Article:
With recent events taking place in Ferguson, Missouri and across the country, with many Americans of color demonstrating against racial profiling and gun violence, many of us would rather avoid the subject entirely and escape. There has been victim-blaming, deflecting, and detracting going on, and while we must wait for facts to come clean as well as people to come clean, there are many things that need to be discussed. Last Thursday, Representative Marcia Fudge spoke in Akron saying that we need to have an honest conversation about race, racism, and inequality.
In American society, that is hard to come by as it is an elephant in the room for those not experiencing it, and from that perspective, being easily silenced for bringing the subject up. Though our various means of entertainment have made more recent efforts to bring the subject up and create discussion, many attempts have fallen by the wayside.
In 1961, Great Britain’s Roy Ward Baker, who later became famous for directing and producing 1973’s The Sting, made a film in England exploring the subject of race and racism. The film was based on a 1958 play by Ted Wills, and it was called Flame In The Streets.
The film stars John Mills, Sylvia Syms, Brenda de Branzie, Earl Cameron, and Johnny Sekko. The film is about a union head, Jacko Palmer (Mills) who is trying to stop a bunch of members of his union from denying a West Indian British man, Gabe Gomez (Cameron) a promotion because of his skin color. The furniture factory where they work seems to be a mostly friendly establishment, but there are younger workers who bully the Britains of color, and there are older workers who believe that the promotion should go to “someone who has put in their work.” As this is happening, Jacko’s daughter, Kathie (Syms) is having a relationship with a Jamaican British man named Peter Lincoln (Sekko) and wants to bring him home. In the Gomez household, Gabe is worried that if he attends the union meeting tonight, it might be dangerous. His wife, a white British woman named Judy (Ann Lynn) advises that he go because he’s earned the right to one. At the meeting, Jacko convinces the union that Gabe is worthy of his promotion, and that prejudice is wrong to factor into the equation as to why. Just then, his wife, Nell (de Branzie) comes in and tells him about Kathie, and Jacko is convinced he must talk his daughter out of marriage with Peter Lincoln. How it ends is very compelling.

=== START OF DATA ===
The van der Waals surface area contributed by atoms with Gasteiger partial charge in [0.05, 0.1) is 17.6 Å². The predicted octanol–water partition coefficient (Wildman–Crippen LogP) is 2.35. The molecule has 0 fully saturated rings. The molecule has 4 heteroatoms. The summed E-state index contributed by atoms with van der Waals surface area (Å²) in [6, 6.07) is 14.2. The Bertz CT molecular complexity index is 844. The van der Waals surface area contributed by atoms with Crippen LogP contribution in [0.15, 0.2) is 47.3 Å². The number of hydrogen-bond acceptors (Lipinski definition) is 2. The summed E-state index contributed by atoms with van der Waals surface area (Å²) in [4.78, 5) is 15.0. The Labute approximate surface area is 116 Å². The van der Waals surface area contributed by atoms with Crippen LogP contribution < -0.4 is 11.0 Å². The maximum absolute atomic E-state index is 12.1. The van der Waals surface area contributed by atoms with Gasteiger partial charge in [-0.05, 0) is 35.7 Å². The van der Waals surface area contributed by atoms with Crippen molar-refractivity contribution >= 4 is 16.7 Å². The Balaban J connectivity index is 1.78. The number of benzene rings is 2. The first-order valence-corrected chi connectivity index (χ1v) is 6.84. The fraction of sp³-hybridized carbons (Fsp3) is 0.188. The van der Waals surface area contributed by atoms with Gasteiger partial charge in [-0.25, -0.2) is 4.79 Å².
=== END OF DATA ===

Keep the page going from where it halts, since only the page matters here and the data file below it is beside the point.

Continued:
What is amazing about this film is that it does not hold back on anything. It rips the scabs of racism down for all to see and be the judge of. It is a daring film for its time, and it is extremely relevant, even given its time and place. If we cannot bring ourselves to converse about race, we can watch films like these and have reasonable discussions afterwards.